Levy: Take Your Time

Don't join extracurriculars freshman fall.

by Gabrielle Levy | 2/12/19 2:00am

To no one’s surprise, many members of the Class of 2022 were once hyper-involved, overachieving high school students. I’m one of them. In high school, I was a peer tutor, varsity athlete, editor of the newspaper and involved in various other activities. At Dartmouth, my plan was to pick up where I had left off and throw myself into as many activities as possible. After all, this method worked for me in the past, allowing me to make friends and build a life for myself each time I switched schools. This time, though, that didn’t quite happen.

Of course, this was not for lack of interesting things to join. I was thrilled about the idea of writing for The Dartmouth, firmly convinced that I needed to start some form of scientific research and eager to give back to the local community by getting involved in volunteering. By the end of freshman fall, however, I had done none of these activities. And I’m glad about that. 

Freshman fall was amazing, but the first few weeks were stressful. Looking back, orientation was one of my least favorite weeks at Dartmouth. The point of orientation was not lost on me. I knew that the many opportunities to socialize and meet people were important. The problem was that I felt pressure to not miss out on anything. Not surprisingly, the need to constantly be “on” left me exhausted. 

While broaching the subject with my friends, I found that this idea of burnout was a common theme among first-years in orientation. Maybe it’s because as an introvert I tend to surround myself with other introverts, but many of my friends assured me that they too grew tired of making small-talk and plastering an unwavering smile across their face. Even the extroverts in my life, who genuinely enjoyed this type of social interaction, expressed their desire to get orientation over with and finally establish a daily routine. 

For first-years, the stress of building a new life away from the pillars of stability of our old high school lives is not insignificant. When everything is new, the little things like figuring out where to go to dinner and who to go to dinner with take up time and energy. The quarter system also means that midterms are mere weeks into a new term, mandating a fast adjustment to Dartmouth’s demanding pace. That’s why I made the decision to step back from the craze of applications and tryouts and take the time to adjust to my new life at Dartmouth. I spent time reflecting meaningfully on how I wanted my extracurriculars to shape my Dartmouth experience.

Although I joined two organizations, Dartmouth Running Team and GlobeMed, they were both relatively low time commitments. I was able to spend my time studying for classes and getting into the swing of Dartmouth. And I suffered no consequences. Unlike in high school, when everything seems to culminate in a battle to get into college, it doesn’t really matter whether students join activities in their first term of college or their second. Although graduate schools certainly weigh factors such as passion and involvement, there is no penalty for taking a term to get a solid footing. I strongly encourage my peers to do so.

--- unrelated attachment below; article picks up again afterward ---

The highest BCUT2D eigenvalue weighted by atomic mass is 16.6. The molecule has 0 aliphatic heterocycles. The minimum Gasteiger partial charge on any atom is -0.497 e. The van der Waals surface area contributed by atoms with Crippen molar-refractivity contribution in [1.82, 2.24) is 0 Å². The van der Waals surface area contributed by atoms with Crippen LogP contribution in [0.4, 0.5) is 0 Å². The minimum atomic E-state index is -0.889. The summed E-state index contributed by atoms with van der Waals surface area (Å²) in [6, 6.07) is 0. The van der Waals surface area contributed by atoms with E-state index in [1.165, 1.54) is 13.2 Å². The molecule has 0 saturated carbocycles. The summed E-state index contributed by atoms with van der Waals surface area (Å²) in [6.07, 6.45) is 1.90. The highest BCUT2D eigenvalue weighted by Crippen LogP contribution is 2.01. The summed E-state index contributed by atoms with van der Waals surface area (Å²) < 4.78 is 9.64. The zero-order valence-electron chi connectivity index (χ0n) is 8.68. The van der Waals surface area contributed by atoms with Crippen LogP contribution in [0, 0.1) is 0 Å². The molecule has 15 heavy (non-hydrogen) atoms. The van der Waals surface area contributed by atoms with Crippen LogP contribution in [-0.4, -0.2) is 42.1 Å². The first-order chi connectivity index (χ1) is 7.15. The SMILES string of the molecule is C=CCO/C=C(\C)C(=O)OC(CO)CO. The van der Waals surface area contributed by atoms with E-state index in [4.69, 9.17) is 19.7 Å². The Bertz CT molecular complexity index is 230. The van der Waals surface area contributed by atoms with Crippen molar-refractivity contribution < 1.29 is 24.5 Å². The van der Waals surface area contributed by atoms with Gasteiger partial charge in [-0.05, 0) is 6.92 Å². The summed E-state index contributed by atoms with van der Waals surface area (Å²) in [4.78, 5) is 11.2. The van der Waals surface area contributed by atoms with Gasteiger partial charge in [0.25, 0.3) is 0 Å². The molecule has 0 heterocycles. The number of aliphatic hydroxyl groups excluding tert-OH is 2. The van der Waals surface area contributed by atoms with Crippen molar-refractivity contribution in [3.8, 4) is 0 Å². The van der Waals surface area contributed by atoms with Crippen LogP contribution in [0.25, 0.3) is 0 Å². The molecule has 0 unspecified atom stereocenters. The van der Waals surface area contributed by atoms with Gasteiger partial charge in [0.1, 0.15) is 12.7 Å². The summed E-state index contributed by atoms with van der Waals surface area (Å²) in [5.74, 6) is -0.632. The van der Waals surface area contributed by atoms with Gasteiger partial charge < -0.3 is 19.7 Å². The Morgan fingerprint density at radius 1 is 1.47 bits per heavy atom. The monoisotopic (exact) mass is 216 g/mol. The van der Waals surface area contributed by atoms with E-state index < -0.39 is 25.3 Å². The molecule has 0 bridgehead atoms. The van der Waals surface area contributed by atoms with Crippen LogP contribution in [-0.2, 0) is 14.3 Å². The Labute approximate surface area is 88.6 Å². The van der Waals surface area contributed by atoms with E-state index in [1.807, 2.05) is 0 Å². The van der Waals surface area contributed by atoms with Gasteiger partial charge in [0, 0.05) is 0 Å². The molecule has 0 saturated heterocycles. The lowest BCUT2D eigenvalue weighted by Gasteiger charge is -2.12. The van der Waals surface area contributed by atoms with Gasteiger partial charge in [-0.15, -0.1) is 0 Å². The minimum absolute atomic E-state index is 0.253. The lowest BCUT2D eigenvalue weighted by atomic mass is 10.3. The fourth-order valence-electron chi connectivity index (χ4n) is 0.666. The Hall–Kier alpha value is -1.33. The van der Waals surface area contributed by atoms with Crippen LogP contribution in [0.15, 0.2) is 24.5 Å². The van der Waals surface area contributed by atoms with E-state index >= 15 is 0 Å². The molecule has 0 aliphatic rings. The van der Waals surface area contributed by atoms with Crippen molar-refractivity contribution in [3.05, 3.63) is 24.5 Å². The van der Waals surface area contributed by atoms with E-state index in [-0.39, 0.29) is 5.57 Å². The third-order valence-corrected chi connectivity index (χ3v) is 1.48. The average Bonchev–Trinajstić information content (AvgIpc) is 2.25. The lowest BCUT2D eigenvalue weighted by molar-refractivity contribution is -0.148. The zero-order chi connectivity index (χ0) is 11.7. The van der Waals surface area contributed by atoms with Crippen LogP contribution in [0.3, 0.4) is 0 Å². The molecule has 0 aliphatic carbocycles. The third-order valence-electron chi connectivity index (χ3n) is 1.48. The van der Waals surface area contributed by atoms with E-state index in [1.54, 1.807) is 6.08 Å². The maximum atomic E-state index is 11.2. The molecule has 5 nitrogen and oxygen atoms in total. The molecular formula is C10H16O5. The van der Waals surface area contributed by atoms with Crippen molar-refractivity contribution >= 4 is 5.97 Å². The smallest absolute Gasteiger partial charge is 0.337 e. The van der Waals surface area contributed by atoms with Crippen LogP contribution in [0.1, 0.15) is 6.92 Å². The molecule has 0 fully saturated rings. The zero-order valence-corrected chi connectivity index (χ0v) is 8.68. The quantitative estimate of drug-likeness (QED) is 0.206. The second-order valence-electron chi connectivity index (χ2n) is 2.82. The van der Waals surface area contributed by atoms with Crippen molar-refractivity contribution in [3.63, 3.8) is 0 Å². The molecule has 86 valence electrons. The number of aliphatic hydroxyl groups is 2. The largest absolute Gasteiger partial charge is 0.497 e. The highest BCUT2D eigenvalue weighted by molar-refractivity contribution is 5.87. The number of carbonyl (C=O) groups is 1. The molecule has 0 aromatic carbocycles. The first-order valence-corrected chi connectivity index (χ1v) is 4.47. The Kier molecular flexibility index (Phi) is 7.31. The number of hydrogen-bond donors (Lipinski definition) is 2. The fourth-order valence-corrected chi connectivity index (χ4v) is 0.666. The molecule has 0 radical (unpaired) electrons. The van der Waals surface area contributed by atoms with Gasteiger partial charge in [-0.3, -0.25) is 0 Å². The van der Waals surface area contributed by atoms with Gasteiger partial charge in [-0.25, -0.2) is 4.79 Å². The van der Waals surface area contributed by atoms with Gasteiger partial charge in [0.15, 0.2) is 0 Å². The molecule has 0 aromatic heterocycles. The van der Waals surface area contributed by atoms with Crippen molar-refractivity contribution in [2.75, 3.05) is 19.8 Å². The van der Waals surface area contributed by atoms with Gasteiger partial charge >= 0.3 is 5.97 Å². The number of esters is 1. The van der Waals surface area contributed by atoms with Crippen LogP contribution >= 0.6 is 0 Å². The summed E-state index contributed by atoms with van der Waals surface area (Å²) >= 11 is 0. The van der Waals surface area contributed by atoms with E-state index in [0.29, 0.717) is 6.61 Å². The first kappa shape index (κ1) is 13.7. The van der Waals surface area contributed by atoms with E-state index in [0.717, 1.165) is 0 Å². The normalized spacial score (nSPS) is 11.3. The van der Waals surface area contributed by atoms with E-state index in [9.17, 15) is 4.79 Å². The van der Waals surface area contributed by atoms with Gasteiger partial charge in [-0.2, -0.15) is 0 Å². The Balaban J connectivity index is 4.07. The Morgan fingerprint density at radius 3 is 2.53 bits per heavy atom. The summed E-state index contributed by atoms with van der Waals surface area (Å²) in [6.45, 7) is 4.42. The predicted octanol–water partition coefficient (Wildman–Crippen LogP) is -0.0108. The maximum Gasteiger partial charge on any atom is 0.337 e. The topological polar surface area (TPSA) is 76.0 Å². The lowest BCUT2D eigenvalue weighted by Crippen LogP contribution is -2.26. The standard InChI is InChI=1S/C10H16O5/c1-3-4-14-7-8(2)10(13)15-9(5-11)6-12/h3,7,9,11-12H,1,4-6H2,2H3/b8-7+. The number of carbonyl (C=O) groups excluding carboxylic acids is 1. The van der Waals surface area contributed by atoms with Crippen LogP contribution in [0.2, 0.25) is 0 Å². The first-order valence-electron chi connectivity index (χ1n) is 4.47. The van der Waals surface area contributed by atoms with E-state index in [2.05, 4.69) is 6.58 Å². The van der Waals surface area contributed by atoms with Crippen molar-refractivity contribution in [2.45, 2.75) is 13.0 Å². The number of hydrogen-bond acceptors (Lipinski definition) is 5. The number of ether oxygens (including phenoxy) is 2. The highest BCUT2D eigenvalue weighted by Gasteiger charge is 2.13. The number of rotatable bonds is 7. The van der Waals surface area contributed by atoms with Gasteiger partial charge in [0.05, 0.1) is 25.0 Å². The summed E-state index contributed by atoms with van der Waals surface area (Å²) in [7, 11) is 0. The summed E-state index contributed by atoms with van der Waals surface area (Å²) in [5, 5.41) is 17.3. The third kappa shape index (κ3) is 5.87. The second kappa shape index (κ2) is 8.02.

In a sharp contrast to my own choice, many of my friends went all out: they auditioned for a capella groups, became Great Issues Scholars and tried out for competitive club sports teams. I’ll be the first to admit that I felt a pang when my friends recounted their tales of being woken up early in the morning to screaming club-leaders holding “Congratulations” signs in fine Dartmouth tradition. There were times when I worried that I wasn’t doing enough to build a community for myself, and that my friends would find their new best friends on sports teams and clubs and forget about me. Funnily enough, this didn’t happen. 

By hearing about the experiences of my friends and learning more about Dartmouth’s clubs and groups, I got a better sense of what would be meaningful for me, and what perhaps what wasn’t the best use of time. I also spared myself some of the crushing disappointment of being rejected from elite groups, which can feel like a big deal as a naïve freshman riding the high of your high school experience.

Now, having joined The Dartmouth, started doing research through the Women In Science Program and begun volunteering in the Upper Valley, I am content with my schedule and glad that I waited. I know who to eat dinner with and how to handle the ebb and flow of midterms. I have established a life for myself in Hanover. By waiting until winter term to truly get involved, I gave myself time to adjust. As I’m sure all fine Thayer engineers would attest, I found that building a stable foundation is more important than getting the job done quickly.